The ultimate goal of fedeproxy is to become obsolete, once all forges natively implement federation. It will become common place for a software project as a whole (i.e. code, issues, merge requests, CI, etc.) to exists simultaneously on multiple forges, with developers working together but using different forges. To get there, the fedeproxy should be considered the first step of experimentation and incubation of federation features that are destined to land in the code base of each forge, eventually.
An example could be:
- The fedeproxy service implements a proxy for GitLab that translates ActivityPub comments into the new issue note API call
- A native implementation is written as a contribution to the GitLab native federation effort and proposed as a merge request
- After the native GitLab implementation is released, the fedeproxy code can be removed because GitLab natively supports the federation of issues comments
- A federation proxy for GitHub and another for GitLab which implement the ActivityPub protocol using a common vocabulary and data model to:
- Create issues and add comments
- Create pull / merge requests and add comments
- A self-hostable service (named fedeproxy) enabling a user to:
- Authenticate on a GitLab instance and on a GitHub instance
- Request the federation of a project residing on both GitHub and GitLab
- A community of developers relying on fedeproxy (either online or self-hosted) on a daily basis
- Contributions to Gitea and forgefed to define a federation data model and vocabulary
- Contributions to GitLab towards the implementation of federation between GitLab CE instances
- The fedeproxy server and its functionalities bootstrap the work towards a full featured forge federation.
- Proposes a novel approach to incrementaly improve the data portability of software projects between forges.
- Provides a working implementation that allows developers to experiment and use the service on a daily basis.
Makes future work to improve data portability easier because developers can focus on adding a new functionality and reuse the fedeproxy architecture.
- Collects real world feedback on proposed data models and vocabulary and helps them mature into a standard.
- The fedeproxy server is an incubator for the implementation of federation features with an independent life cycle that is not constrained by the life cycle of the forges it connects.
Promotes the concept of federated development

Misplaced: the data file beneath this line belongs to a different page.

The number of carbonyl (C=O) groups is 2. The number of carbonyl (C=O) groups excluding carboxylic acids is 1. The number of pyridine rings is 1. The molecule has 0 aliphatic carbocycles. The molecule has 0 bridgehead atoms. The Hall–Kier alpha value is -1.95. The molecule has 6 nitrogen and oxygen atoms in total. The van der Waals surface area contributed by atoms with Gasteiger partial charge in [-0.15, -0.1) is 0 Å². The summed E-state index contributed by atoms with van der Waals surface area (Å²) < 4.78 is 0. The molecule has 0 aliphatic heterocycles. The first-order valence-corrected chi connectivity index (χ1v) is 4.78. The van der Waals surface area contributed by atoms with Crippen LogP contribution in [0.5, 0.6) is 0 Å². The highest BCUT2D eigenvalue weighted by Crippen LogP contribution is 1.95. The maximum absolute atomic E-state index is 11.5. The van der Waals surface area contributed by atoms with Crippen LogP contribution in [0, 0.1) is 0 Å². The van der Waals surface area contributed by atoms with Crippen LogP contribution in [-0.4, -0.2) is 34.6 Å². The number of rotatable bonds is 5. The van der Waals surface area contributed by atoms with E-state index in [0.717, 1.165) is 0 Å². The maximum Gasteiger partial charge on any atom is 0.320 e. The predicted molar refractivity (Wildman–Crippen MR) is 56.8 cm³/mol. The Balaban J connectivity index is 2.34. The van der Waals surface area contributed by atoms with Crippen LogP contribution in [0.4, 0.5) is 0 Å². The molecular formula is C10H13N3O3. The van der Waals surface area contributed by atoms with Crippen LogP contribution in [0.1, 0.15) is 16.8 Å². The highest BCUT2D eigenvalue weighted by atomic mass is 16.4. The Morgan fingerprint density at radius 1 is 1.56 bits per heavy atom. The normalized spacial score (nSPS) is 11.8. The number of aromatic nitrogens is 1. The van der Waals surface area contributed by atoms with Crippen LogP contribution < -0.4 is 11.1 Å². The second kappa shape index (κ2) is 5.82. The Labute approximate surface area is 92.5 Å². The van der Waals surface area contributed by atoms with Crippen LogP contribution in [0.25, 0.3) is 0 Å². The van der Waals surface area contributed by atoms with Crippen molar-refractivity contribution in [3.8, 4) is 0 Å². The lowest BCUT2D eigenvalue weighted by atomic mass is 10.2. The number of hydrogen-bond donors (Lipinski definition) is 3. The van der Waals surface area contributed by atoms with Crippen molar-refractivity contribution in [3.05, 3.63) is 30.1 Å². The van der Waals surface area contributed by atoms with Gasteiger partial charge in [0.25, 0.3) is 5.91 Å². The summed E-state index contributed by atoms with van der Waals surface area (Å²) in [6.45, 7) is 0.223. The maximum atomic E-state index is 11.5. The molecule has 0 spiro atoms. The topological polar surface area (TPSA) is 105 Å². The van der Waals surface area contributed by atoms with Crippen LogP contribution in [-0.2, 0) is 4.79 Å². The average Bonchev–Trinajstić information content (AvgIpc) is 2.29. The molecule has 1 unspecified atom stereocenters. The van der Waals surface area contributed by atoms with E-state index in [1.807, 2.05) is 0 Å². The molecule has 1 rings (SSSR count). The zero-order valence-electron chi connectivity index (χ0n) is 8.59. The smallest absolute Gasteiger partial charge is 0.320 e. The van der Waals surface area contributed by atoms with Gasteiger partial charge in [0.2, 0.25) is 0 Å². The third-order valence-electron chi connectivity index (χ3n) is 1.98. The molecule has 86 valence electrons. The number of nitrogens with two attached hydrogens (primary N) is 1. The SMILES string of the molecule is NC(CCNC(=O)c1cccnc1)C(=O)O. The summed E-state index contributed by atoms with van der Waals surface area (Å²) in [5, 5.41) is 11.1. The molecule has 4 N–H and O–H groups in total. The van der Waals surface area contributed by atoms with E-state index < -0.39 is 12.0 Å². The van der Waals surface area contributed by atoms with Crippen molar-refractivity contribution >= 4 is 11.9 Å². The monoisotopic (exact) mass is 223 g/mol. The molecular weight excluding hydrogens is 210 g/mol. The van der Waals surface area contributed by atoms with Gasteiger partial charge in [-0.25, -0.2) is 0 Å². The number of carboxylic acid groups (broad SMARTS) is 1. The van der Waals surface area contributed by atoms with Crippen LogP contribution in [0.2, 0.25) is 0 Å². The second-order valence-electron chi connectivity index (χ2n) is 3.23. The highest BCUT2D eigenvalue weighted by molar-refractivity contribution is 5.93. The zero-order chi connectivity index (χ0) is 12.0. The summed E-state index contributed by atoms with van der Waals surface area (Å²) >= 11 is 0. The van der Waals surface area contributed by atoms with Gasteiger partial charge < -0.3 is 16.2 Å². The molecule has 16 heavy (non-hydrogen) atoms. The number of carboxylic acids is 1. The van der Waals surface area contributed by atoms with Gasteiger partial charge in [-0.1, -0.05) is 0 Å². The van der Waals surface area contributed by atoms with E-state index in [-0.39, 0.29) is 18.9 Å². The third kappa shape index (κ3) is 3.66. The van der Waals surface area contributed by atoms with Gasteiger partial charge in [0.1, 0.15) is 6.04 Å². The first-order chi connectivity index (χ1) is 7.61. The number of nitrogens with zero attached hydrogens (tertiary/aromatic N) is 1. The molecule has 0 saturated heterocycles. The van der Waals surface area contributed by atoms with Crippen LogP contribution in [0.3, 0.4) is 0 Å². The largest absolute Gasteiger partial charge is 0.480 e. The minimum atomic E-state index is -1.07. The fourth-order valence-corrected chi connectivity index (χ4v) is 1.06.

Most developers work on Free Software in a centralized way and do not see the benefit for decentralization and federation. Implementing federation and using it for practical purposes is a way to discover use cases and imagine new ones. It can ultimately be a motivation to advocate for the generalisation of federation in software development. For instance, it is currently extremely difficult for a developer who do not have a GitHub account (because, for instance, they live in Iran) to participate in the development of the projects that are hosted there. This developer could use fedeproxy and their own GitLab CE instance and become an active part of the community.
Improved durability of the software projects
Organizations are routinely impacted by the disapearance of forges which translates into a loss of value and money. For instance, if a software appliance contains software originating from a defunc forge, it will need an update to get it from another location, assuming the developers managed to migrate in time. Even if they did, past issues and merge requests would have to be migrated manually and the chances that they are permanently lost is high. By continuously duplicating issues and pull / merge request on GitLab and GitHub (redundancy is another way of looking at federation) on two forges, fedeproxy improves the chances that they are recovered, thus saving value and money for all organizations depending on the impacted projects.
Scale out forge federation development
By providing a minimal infrastructure and a few features, fedeproxy demonstrates that the development towards a full featured forge federation scales out, meaning that it can be conducted by many independent actors working on many independent features. By contrast, implementing an import/export feature working between forges is best developped by a single team because it needs to accurately represent all aspects of a given project at the time it is used. The scale out and incremental approach to forge federation is locally cheaper although it is much more expensive as a whole. For instance, a skilled developer could contribute a new feature within a week, a cost that even the most modest organization can afford. The sum of all those efforts is much higher than what would be needed to implement an export/import feature but it is distributed over a longer period of time and among many actors. It is therefore more likely to make progress and succeed.
fedeproxy will be released under the AGPLv3 license. The code contributed to existing code bases will be released under licenses compatible with their own licenses.
fedeproxy is a non-commercial project but with a relevant contribution to the internet community.
Forge federation is a new idea and its implementation would benefit from a user centered design that requires user research.
While conducting user research, the building blocks can be implemented in parallel.